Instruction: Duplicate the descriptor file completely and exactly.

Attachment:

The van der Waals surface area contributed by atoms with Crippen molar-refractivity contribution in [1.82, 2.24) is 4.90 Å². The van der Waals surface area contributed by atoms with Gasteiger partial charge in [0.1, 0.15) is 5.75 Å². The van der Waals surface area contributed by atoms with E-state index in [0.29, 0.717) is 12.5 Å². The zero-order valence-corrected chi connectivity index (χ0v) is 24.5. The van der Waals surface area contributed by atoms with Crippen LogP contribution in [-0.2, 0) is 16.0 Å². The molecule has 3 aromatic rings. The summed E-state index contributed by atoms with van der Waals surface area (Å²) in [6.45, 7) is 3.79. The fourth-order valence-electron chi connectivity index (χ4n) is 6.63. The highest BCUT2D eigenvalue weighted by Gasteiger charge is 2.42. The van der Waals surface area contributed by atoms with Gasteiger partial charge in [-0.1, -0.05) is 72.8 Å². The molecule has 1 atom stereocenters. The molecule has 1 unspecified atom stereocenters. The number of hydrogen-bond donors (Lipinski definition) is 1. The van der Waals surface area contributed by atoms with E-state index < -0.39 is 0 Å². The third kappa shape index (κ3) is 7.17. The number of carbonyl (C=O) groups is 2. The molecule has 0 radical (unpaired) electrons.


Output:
The van der Waals surface area contributed by atoms with Crippen molar-refractivity contribution in [1.82, 2.24) is 4.90 Å². The van der Waals surface area contributed by atoms with Gasteiger partial charge in [0.1, 0.15) is 5.75 Å². The van der Waals surface area contributed by atoms with E-state index in [0.29, 0.717) is 12.5 Å². The zero-order valence-corrected chi connectivity index (χ0v) is 24.5. The van der Waals surface area contributed by atoms with Crippen LogP contribution in [-0.2, 0) is 16.0 Å². The molecule has 3 aromatic rings. The summed E-state index contributed by atoms with van der Waals surface area (Å²) in [6.45, 7) is 3.79. The fourth-order valence-electron chi connectivity index (χ4n) is 6.63. The highest BCUT2D eigenvalue weighted by Gasteiger charge is 2.42. The van der Waals surface area contributed by atoms with Gasteiger partial charge in [-0.1, -0.05) is 72.8 Å². The molecule has 1 atom stereocenters. The molecule has 1 unspecified atom stereocenters. The number of hydrogen-bond donors (Lipinski definition) is 1. The van der Waals surface area contributed by atoms with E-state index < -0.39 is 0 Å². The third kappa shape index (κ3) is 7.17. The number of carbonyl (C=O) groups is 2. The molecule has 0 radical (unpaired) electrons.